The V Word


“You can turn a phrase into a weapon or a drug.” — Sara Bareilles

When I first became vegetarian, I was around seven years old. Anyone who knew me back then can attest to the fact that I was not only stubborn and willful, but I was vociferous as well. It wasn’t a good combination. I wrinkled my nose at steaks, refused to wash any dishes that had been touched by “carcasses,” and brought up PETA videos at dinnertime.

I was just a ball of fun, let me tell you.

My beliefs haven’t changed over the years — the opposite is true, in fact, with my diet swinging closer to vegan than vegetarian these days. However, I’d like to think I’ve dialed back my level of obnoxiousness considerably over the years. Unless a situation arises in which I need to explain my eating habits (“Why aren’t you eating my pork buns? Don’t you like my pork buns??”), I don’t advertise my vegetarianism. Over the years, I came to realize that my heavy-handed pushing of my veggie ways was disrespectful of others’ choices, so I stopped. (It probably also helped that I grew sick of hearing “But don’t you miss bacon?” and “If I go vegetarian for the day, will you eat meat for a day?”)

Eventually, though, I started to move too far in the direction of silence. I became apologetic about my vegetarian choices, especially when I was full-on vegan for a couple of years. “I’m sorry, but I don’t eat cheese” slowly morphed into me eating egg or dairy products if vegan items weren’t available, just to keep things socially easy. I didn’t want to be the friend or coworker who hampered the group’s plans to dine at a French bistro, and well-meaning friends were constantly pointing out that I couldn’t eat at this restaurant or that. I didn’t want my ethical decisions to burden anyone, and people simply weren’t convinced by my proclamations that I was 100%, totally fine with having the garden salad. Again.

However, I’m coming to realize I’m actually harming the causes I believe in by not sticking to my guns. I don’t mean that I want to go back to being pushy and obnoxious, of course — people have a right to their personal choices, and I don’t intend to start ruining people’s meals by pulling up some gnarly PETA videos. But I still believe factory farming is wrong. I still do not want to support businesses that use animal products. And not only am I contradicting my beliefs when I just “make it easier” for my vegan ethics to coexist with the rest of my life, but I stop adding my voice to a community that needs as much support as it can get.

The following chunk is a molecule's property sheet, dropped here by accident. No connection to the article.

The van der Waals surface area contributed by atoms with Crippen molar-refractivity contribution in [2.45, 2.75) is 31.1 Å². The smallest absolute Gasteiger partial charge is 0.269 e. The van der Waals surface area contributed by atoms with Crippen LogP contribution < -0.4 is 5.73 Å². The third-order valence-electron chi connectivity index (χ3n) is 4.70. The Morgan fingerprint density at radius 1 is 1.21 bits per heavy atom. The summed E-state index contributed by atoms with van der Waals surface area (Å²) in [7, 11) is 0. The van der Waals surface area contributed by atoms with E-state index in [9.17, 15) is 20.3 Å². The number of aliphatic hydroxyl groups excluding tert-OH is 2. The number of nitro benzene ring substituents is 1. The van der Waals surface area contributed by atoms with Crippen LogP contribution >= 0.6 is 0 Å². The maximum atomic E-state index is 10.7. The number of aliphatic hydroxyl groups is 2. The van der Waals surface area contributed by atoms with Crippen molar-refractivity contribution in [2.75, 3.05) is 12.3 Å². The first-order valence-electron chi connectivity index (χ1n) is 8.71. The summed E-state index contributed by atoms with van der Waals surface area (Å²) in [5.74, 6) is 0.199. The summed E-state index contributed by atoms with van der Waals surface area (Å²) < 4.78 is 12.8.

Just like the word “feminist” was associated with hippies and bra burning, “vegetarianism” and “veganism” are often associated with buckets of fake blood, PETA girls wearing lettuce bras, and wrinkled noses. But recently I’ve been seeing a switch with the word “feminism” — even something as small as a speech has played quite the role in changing people’s perspectives on it. Having whip-smart Emma Watson stand so solidly behind the word gives it new associations, and we’re seeing a change in the amount of people who are willing to call themselves feminists.

I think the importance comes down to how you treat your cause. Living by your values despite challenges is something people will respect, far more than being told what they are doing wrong. Whether it’s refusing to buy from stores whose policies you don’t agree with, speaking out when someone is treated unfairly, or putting your fork where your values lay, people do notice. And what they’ll notice is a person who stands unapologetically by what they believe in, rather than shoving it down others’ throats.


PS. If you’re still wondering “but why go vegan?” – feel free take a look at the following links:

  1. It’s one of the easiest ways to lessen your environmental impact.
  2. Personally, I can’t justify hurting and killing animals just because they taste good: “Toddlers are intellectually weak, but you’re unlikely to find them in a casserole.”
  3. It’s a healthy way of life.
  4. Watch Food Inc. It’s got heaps of information on what’s wrong with the food industry today, including far more than factory farming. Everyone should watch this.

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